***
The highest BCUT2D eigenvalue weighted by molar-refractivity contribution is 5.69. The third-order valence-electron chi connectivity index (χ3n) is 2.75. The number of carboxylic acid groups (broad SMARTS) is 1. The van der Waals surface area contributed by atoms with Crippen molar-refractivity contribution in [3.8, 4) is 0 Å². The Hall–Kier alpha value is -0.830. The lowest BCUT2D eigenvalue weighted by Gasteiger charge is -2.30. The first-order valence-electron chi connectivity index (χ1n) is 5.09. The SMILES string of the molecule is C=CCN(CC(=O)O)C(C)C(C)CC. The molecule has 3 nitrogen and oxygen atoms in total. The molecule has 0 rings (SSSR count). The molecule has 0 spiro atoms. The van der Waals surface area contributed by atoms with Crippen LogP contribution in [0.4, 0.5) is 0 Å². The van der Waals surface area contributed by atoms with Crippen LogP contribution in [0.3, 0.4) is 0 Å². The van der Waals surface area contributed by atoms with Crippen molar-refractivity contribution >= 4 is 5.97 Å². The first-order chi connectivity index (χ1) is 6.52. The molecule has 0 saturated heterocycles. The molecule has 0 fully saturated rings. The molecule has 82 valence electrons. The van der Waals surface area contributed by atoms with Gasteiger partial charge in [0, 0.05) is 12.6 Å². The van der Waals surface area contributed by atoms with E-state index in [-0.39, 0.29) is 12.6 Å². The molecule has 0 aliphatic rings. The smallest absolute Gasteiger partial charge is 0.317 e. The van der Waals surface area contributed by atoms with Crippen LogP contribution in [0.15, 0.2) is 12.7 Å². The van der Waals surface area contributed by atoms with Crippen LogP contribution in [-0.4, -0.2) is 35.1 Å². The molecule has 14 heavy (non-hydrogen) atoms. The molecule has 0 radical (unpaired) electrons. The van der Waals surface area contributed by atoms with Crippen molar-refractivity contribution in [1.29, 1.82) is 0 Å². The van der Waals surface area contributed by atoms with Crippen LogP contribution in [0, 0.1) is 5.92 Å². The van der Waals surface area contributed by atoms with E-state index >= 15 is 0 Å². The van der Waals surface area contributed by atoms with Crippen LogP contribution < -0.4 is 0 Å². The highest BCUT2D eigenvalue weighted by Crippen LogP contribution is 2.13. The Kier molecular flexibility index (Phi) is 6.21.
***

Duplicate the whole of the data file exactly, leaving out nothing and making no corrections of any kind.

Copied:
The highest BCUT2D eigenvalue weighted by molar-refractivity contribution is 5.69. The third-order valence-electron chi connectivity index (χ3n) is 2.75. The number of carboxylic acid groups (broad SMARTS) is 1. The van der Waals surface area contributed by atoms with Crippen molar-refractivity contribution in [3.8, 4) is 0 Å². The Hall–Kier alpha value is -0.830. The lowest BCUT2D eigenvalue weighted by Gasteiger charge is -2.30. The first-order valence-electron chi connectivity index (χ1n) is 5.09. The SMILES string of the molecule is C=CCN(CC(=O)O)C(C)C(C)CC. The molecule has 3 nitrogen and oxygen atoms in total. The molecule has 0 rings (SSSR count). The molecule has 0 spiro atoms. The van der Waals surface area contributed by atoms with Crippen LogP contribution in [0.4, 0.5) is 0 Å². The van der Waals surface area contributed by atoms with Crippen LogP contribution in [0.3, 0.4) is 0 Å². The van der Waals surface area contributed by atoms with Crippen molar-refractivity contribution >= 4 is 5.97 Å². The first-order chi connectivity index (χ1) is 6.52. The molecule has 0 saturated heterocycles. The molecule has 0 fully saturated rings. The molecule has 82 valence electrons. The van der Waals surface area contributed by atoms with Gasteiger partial charge in [0, 0.05) is 12.6 Å². The van der Waals surface area contributed by atoms with E-state index in [-0.39, 0.29) is 12.6 Å². The molecule has 0 aliphatic rings. The smallest absolute Gasteiger partial charge is 0.317 e. The van der Waals surface area contributed by atoms with Crippen LogP contribution in [0.15, 0.2) is 12.7 Å². The van der Waals surface area contributed by atoms with Crippen LogP contribution in [-0.4, -0.2) is 35.1 Å². The molecule has 14 heavy (non-hydrogen) atoms. The molecule has 0 radical (unpaired) electrons. The van der Waals surface area contributed by atoms with Crippen molar-refractivity contribution in [1.29, 1.82) is 0 Å². The van der Waals surface area contributed by atoms with Crippen LogP contribution in [0, 0.1) is 5.92 Å². The van der Waals surface area contributed by atoms with E-state index >= 15 is 0 Å². The van der Waals surface area contributed by atoms with Crippen LogP contribution < -0.4 is 0 Å². The highest BCUT2D eigenvalue weighted by Crippen LogP contribution is 2.13. The Kier molecular flexibility index (Phi) is 6.21.